In three seasons at Augusta State, Elson was named an All-American twice, once to the second-team and another to the third. He posted ten top-20s, eight top-10s and five top fives in his final year, including a tie for second at the NCAA Championships at Duke University Golf Club.
Scott Jamieson, European Tour, 2002-2005
Oliver Wilson, European Tour, 2000-2003
Major Manning, Nationwide Tour, 2003-2006
Henrik Norlander, Challenge Tour, 2008-2011
Patrick Reed, 2010-2011
| Jake Amos, EuroPro Tour, 2008-2009
Amos took to the PGA EuroPro tour in 2011, posting back-to-back top-30 finishes in The Lingfield Golf Park Championship 2011 (T27) and Network Veka Classic (T28). He placed 15th in the first stage of Q-school before finishing 45th in the final stage.
As a Jag, Amos competed in the NCAA Championships in 2008, and helped led Augusta State to a second-place finish in the NCAA East Regional. He notched his first career collegiate victory at the Mason Rudolph Invitational.
|Wallace Booth, Challenge Tour, 2004-2007
Booth suffered a shoulder injury in 2011, hampering his chance to build on a successful 2010 campaign that saw him win the First Qualifying State, Section C at Dundonald Links, and card a 281 (-3) for a 54th place finish in the Roma Golf Open 2010 Presented by REZZA.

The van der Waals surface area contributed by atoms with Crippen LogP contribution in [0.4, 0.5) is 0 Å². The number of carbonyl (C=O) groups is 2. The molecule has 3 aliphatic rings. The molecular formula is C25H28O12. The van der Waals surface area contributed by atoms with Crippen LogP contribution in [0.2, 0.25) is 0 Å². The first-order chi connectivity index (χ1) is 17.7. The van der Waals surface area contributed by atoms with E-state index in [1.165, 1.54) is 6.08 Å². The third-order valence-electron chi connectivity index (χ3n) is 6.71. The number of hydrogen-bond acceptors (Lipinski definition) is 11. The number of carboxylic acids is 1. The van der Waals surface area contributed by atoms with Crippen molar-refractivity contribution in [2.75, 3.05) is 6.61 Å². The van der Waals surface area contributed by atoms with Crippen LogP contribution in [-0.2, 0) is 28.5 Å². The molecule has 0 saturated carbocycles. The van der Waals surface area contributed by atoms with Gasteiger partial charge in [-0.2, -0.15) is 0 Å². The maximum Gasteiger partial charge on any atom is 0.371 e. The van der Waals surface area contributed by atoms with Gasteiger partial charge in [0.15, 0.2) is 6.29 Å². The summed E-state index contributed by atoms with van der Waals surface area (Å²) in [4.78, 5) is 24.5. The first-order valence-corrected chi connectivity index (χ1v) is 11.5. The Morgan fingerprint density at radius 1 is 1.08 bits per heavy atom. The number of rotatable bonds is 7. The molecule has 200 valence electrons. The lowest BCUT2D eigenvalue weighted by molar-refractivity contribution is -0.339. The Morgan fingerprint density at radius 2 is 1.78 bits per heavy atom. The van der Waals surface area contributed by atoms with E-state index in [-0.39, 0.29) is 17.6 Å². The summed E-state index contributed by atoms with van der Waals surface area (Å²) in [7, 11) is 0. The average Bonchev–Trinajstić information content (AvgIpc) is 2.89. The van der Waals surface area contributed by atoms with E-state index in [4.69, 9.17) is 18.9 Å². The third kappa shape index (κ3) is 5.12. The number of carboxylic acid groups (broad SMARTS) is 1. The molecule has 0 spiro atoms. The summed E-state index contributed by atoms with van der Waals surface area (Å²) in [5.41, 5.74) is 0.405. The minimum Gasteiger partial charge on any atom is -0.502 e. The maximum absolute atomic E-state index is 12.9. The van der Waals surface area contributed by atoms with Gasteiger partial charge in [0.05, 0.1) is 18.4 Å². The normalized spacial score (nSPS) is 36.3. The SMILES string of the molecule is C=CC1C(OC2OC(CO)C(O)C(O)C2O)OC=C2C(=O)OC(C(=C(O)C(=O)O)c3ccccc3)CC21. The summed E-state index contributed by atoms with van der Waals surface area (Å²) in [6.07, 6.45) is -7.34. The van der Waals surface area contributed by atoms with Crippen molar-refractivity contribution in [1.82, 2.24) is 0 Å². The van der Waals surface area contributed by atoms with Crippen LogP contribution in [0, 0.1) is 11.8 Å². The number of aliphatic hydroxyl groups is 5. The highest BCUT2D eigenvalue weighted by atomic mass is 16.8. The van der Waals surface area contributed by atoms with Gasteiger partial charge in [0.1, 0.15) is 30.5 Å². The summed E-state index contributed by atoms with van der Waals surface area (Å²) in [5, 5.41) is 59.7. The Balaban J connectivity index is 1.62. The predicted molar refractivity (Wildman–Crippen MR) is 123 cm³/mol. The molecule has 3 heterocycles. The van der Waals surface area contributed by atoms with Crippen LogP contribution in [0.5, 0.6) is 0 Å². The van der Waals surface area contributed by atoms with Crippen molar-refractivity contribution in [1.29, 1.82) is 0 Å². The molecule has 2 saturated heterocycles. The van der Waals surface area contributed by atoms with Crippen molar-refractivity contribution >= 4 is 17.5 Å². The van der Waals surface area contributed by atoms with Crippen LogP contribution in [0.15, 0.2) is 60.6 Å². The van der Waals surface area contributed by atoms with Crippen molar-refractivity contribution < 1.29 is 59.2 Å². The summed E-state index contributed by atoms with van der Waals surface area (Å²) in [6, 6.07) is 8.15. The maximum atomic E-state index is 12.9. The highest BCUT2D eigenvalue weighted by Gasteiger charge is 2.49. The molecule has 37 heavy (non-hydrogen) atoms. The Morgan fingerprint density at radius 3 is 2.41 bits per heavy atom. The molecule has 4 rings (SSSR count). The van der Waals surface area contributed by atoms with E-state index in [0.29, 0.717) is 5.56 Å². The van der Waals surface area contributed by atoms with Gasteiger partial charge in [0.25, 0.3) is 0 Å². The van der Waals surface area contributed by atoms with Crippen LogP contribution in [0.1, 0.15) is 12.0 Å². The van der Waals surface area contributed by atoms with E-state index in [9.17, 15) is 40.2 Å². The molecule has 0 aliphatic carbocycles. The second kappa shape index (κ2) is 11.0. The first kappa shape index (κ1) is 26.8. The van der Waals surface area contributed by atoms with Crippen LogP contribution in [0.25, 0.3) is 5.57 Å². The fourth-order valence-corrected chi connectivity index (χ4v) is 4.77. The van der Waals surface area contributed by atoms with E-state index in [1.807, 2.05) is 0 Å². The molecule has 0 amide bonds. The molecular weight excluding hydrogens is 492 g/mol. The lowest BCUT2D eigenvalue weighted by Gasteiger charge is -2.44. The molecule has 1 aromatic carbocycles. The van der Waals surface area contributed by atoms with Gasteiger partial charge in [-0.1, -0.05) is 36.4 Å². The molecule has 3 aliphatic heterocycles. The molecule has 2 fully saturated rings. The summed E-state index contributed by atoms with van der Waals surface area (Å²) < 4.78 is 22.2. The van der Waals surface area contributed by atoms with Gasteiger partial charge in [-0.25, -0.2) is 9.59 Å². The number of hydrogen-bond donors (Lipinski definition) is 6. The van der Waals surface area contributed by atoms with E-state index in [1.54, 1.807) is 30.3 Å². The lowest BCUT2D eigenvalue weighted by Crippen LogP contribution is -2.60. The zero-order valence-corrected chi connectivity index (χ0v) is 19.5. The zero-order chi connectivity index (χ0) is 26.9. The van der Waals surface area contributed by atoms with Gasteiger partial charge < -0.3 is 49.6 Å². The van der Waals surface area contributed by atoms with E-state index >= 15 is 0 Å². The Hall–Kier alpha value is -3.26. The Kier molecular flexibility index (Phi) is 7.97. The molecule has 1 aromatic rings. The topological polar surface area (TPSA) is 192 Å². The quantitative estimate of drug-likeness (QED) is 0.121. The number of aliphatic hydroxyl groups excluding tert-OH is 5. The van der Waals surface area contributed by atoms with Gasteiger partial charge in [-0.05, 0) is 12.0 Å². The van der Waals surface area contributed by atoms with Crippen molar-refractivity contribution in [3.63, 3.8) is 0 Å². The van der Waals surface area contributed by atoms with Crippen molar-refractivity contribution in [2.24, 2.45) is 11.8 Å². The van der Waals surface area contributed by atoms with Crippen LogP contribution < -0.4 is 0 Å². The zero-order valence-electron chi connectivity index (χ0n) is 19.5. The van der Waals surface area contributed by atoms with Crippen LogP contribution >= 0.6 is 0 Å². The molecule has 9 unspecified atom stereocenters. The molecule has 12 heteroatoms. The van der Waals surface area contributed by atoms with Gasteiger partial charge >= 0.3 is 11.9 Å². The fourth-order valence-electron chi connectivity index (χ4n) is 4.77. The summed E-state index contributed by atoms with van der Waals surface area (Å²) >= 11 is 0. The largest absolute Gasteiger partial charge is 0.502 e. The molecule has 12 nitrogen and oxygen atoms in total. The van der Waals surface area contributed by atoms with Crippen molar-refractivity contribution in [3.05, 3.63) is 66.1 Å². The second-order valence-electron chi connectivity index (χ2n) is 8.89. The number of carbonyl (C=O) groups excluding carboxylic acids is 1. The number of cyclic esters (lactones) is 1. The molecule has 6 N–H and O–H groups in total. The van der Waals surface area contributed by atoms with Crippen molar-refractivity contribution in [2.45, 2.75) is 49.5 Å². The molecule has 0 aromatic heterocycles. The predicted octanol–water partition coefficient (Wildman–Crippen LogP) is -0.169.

As a Jag, Booth competed in back-to-back NCAA Regionals, and won the The Hootie at Bulls Bay Intercollegiate in 2007. He was named an All-American Scholar.
|James Heath, Challenge Tour, 2003
Heath moved up to the Challenge Tour in 2011 after winning the EuroPro Tour Championship the year before to qualify. He carded two top-10s in the Norweigan Challenge (sixth) and Scottish Hydro Challenge (eighth), with an eleventh-place finish at the M2M Russian Challenge Cup as well. He made the cut in 14 of 20 tournaments.
In one season at Augusta State, Heath tied for seventh individually at the NCAA East Regional at Auburn University Club in 2003, and finished tied for 42nd in the NCAA Championships.
|Janne Kaske, Challenge Tour, 2006-2009
Kaske didn't play for most of 2011, entering the First Qualifying Stage Section A – Ebreichsdorf and finishing 50th.
At Augusta State, Kaske helped the Jaguars to a spot in the top-25, and won The Hootie at Bulls Bay Intercollegiate in 2009. He finished tied for 55th in the 2009 NCAA Regional.
Gary Murphy, European Tour, 1992-1994
|Jay Haas, Jr., eGolf Tour, 1999-2003
Haas Jr. rode an up-and-down year in 2011, making five of nine cuts on the eGolf Tour. He earned a 25th place finish at the Bolle Classic at Sapona Country Club in June.
As a Jag, Haas enjoyed a run to the NCAA Championships in 2003, shooting a 9-over 236 in the Regionals to finish tied for 36th.
Mitch Krywulvcz, eGolf Tour, 2007-2011